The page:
What is collective bargaining?
C154, the ILO convention concerning the promotion of collective bargaining, defines collective bargaining as follows:
…the term “collective bargaining” extends to all negotiations that take place between an employer, a group of employers or one or more employers’ organisations, and one or more workers’ organisations, for: (a) determining working conditions and terms of employment; and/or (b) regulating relations between employers and workers; and/or (c) regulating relations between employers or their organisations and a workers’ organisation or workers’ organisations.
Why is gender important in collective bargaining?
Men are more likely to be in paid employment than women in South Africa. According to Statistics South Africa, 44 in every 100 employed individuals are women and the statistics haven’t changed much over a decade. Still, women are far better off today than they were 63 years ago when they marched against unjust pass laws and their contributions at work should be valued.
In contrast, a longer equality agenda as described by British academic and feminist, Cynthia Cockburn, calls for the transformation of organisations. This requires changes in organisational and occupational structures, cultures, practices, norms and value systems in order to accommodate women. ‘Adding women on‘ to existing agendas encourages a focus on ’women’s measures’. In practice, women’s measures can be double-edged for gender equality. Some measures might, for example, reinforce the premise that women have and should continue to have primary responsibility for childcare and other dependent care, and consequently a ‘less committed’ attachment to employment than men. On that analysis, enhanced maternity or childcare leave for women, although facilitating women’s continued participation in waged work, may be problematic for equality. Provisions targeted at men, for example, paid paternity leave, which could help foster a greater sharing of social and occupational responsibilities and help challenge the ’male norm’ in the organisation of paid work, might be considered to potentially offer more in terms of gender equality. Measures which don’t focus on the parent as the problem, but rather focus on the problems posed can have a similar impact.
Bargaining for gender equality – Gender equality should be central to everything we do
- Collective bargaining can be used as an equality tool for promoting equality bargaining. Collective bargaining and gender equality should be interlinked in key documents such as labour laws and codes of good practice, collective bargaining agreements, equality clause and anti-discrimination legislation.
- Collective bargaining can be a powerful means to narrow the gender pay gap, address low pay, upgrade the value of women’s work and provide arrangements that allow for balancing work and family life.
- Promotes dual and targeted approach to equality bargaining: Gender-specific topics and agreements, for example, equal pay for work of equal value, maternity protection and gender-based violence, can be mainstreamed in all collective agreements.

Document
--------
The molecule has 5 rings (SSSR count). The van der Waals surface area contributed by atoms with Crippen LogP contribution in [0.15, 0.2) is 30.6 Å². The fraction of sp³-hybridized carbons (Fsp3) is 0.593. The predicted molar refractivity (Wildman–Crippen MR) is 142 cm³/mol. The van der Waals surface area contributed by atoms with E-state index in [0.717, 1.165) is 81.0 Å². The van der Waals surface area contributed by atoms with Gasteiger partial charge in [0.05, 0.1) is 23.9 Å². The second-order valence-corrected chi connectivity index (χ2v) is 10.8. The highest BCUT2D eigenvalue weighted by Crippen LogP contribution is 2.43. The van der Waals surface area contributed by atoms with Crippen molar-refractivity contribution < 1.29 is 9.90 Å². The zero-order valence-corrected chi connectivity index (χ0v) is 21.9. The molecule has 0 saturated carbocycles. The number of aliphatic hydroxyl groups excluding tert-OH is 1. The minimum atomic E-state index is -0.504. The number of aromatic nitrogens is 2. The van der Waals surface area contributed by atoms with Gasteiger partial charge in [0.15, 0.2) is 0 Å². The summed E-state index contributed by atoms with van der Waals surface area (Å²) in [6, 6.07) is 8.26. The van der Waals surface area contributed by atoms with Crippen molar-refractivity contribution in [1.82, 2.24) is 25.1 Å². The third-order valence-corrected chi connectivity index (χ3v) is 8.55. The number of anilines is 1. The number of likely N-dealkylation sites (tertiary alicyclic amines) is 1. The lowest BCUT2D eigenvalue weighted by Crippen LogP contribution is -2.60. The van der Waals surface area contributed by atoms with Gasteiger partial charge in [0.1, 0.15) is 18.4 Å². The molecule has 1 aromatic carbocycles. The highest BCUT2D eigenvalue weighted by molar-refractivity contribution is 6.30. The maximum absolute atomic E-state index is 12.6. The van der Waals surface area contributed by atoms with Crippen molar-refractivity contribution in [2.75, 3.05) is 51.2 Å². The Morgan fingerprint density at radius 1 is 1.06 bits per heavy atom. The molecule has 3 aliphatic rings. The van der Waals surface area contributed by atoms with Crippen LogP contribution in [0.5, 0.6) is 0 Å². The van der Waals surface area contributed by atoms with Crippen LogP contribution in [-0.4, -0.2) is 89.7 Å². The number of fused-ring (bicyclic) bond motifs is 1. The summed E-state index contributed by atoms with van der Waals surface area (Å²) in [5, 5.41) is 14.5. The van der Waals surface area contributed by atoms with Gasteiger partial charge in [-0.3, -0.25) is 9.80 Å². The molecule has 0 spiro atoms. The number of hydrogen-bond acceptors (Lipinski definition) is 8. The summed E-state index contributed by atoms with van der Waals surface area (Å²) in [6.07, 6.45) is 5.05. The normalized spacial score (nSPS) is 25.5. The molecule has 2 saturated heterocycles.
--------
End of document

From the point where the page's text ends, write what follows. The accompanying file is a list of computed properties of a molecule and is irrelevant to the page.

- Freedom of association is a key gender equality issue: Feminisation of unions and employment, including precarious work, is the key to equality bargaining because it means that trade unions matter to women.
What will it take for trade unions to make collective bargaining a mechanism for the active promotion of gender equality at work?
Harnessing collective bargaining as a mechanism for the promotion of gender equality implies a radical change in the traditional platforms and approaches of much collective bargaining and poses challenges to the existing nature of many trade unions.
The nature of the challenge is going beyond “adding on women”. Collective bargaining is an additional tool for the promotion of equality. It requires a more radical transformation of unions than simply adding women on to existing bargaining agendas and as union members.
Assess whether gender equality is strongly supported by collective bargaining in your workplace. What do you need to do to have a collective bargaining agreement that responds to all the needs and interests of women workers in your workplace?
Identifying gender issues in the collective agreement
What are the issues that affect female workers in your workplace? Are these issues different from those that affect male workers? Do they affect a large number of workers?
- Promoting gender equality in employment doesn’t end with the signing of a collective agreement. Follow up to ensure the awarded rights are implemented.
- Ensure that the negotiated policies, rights and benefits are communicated to all workers, including non-permanent workers.
- Collect data regularly to monitor the number of women and men that are hired, promoted and dismissed, as well as the number of workers in all job categories, salary levels and training programmes.
- Regularly monitor the implementation and effectiveness of collective bargaining policies, rights and benefits. Think forward to what can be achieved during the next round of collective bargaining.
- Deal with equality issues in education and training programmes.
- Publicise the work done your union has done on behalf of women as an organising strategy. Also, publicise the union’s objectives for bargaining and the strategies for achieving them.